Historically, international law consisted primarily of substantive norms, leaving it to individual nation states to determine how to implement and enforce those norms. Human rights class actions in U.S. courts represent one such fusion of international legal rights with domestic judicial remedies. Since the late 1980s, victims of human rights violations have increasingly utilized Federal Rule of Civil Procedure 23 (Rule 23), which governs the certification and conduct of the class action in federal court. In certain respects, the rule embodies a unique feature of United States procedural law. The United States Supreme Court has recognized that class relief is peculiarly appropriate in cases in which the issues involved are common to the class as a whole and turn on questions of law applicable in the same manner to each member of the class. Because human rights abuses are often committed on a widespread and systematic basis, and because many international law norms prohibit collective harms (for example harms directed against a group qua group), the class action device appears, at first glance, to provide a good fit for human rights litigation. And yet, measuring the success of human rights class actions by the number of cases that have achieved certification or proceeded to an enforceable class judgment, or by the satisfaction of victim classes with the process or the results of their efforts, suggests that a number of challenges exist to employing this procedural mechanism in the context of human rights litigation. This Article is an attempt to navigate a course between the unalloyed idealism toward and broad-based critique of the human rights class action in the academic literature. Its destination is a position that accepts that the class action device - notwithstanding its potential for abuse and the challenges to its application - may provide an appropriate litigation device for human rights litigants in certain circumstances.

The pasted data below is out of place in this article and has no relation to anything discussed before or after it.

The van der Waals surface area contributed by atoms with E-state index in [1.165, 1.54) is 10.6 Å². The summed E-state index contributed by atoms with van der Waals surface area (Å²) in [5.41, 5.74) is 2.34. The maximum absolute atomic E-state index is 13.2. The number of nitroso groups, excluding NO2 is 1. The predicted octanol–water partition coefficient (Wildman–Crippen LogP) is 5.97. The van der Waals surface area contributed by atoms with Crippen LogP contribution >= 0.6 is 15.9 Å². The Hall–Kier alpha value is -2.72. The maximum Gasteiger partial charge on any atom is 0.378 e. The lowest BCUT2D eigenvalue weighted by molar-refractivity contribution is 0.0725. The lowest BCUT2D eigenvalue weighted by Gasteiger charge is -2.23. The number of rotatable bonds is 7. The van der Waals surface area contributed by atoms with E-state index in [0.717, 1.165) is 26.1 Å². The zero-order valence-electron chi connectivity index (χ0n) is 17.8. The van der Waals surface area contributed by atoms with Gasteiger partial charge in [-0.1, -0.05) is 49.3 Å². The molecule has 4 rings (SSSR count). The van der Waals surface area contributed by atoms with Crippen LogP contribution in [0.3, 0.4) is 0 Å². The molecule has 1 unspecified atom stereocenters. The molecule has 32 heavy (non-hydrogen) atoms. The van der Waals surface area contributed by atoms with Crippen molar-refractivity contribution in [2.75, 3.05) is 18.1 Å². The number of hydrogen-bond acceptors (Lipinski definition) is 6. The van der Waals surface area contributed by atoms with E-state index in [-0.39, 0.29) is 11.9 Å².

The Article begins with a brief survey of human rights class actions with an emphasis on the certification phases of the cases. It then analyzes these cases within the context of several long-running debates about the operation and propriety of class actions, by identifying some of the particular advantages and challenges posed by the class action mechanism to human rights litigation. The Article concludes that the class action device is especially well-suited for cases involving the doctrine of command responsibility (for abuses committed by subordinates) or abuses involving a corporate course of conduct or collective harms. However, the Article cautions that, while proceeding as a class action can provide an important vehicle for enforcing human rights norms on behalf of an affected population, it is imperative that class counsel be committed to providing victims with a meaningful experience through litigation and to promoting the principle of human dignity that underlies the human rights edifice.
With these concerns in mind, the Article provides an interpretive framework for pursuing and managing human rights class actions within Rule 23's provisions and established certification doctrines. This framework accepts that courts should construe Rule 23's requirements in light of the unique characteristics of human rights claims and claimants, the clear congressional policy - as expressed by the Torture Victim Protection Act (TVPA) and amendments to the Foreign Sovereign Immunity Act (FSIA) - in favor of U.S. courts adjudicating alleged violations of human rights that occur abroad, and the courts' capacity to adopt procedural innovations as a form of federal common law for violations cognizable under these statutes. In application, this will require class counsel to carefully manage relations with absentee class members in order to ensure a meaningful experience for class members. It may also require courts to adopt both more liberal and more stringent approaches to certain components of Rule 23. Although this framework cannot address all of the challenges that may arise in human rights class actions, it does attempt to address certain procedural obstacles and structural dilemmas that have appeared in the past and that are likely to appear in future cases. It is hoped that these modest recommendations will better enable individuals engaged in human rights litigation - as counsel, litigants, and judges - to capitalize upon the potential of the class action model to enforce universal human rights norms.
2003 U. Chi. Legal F. 279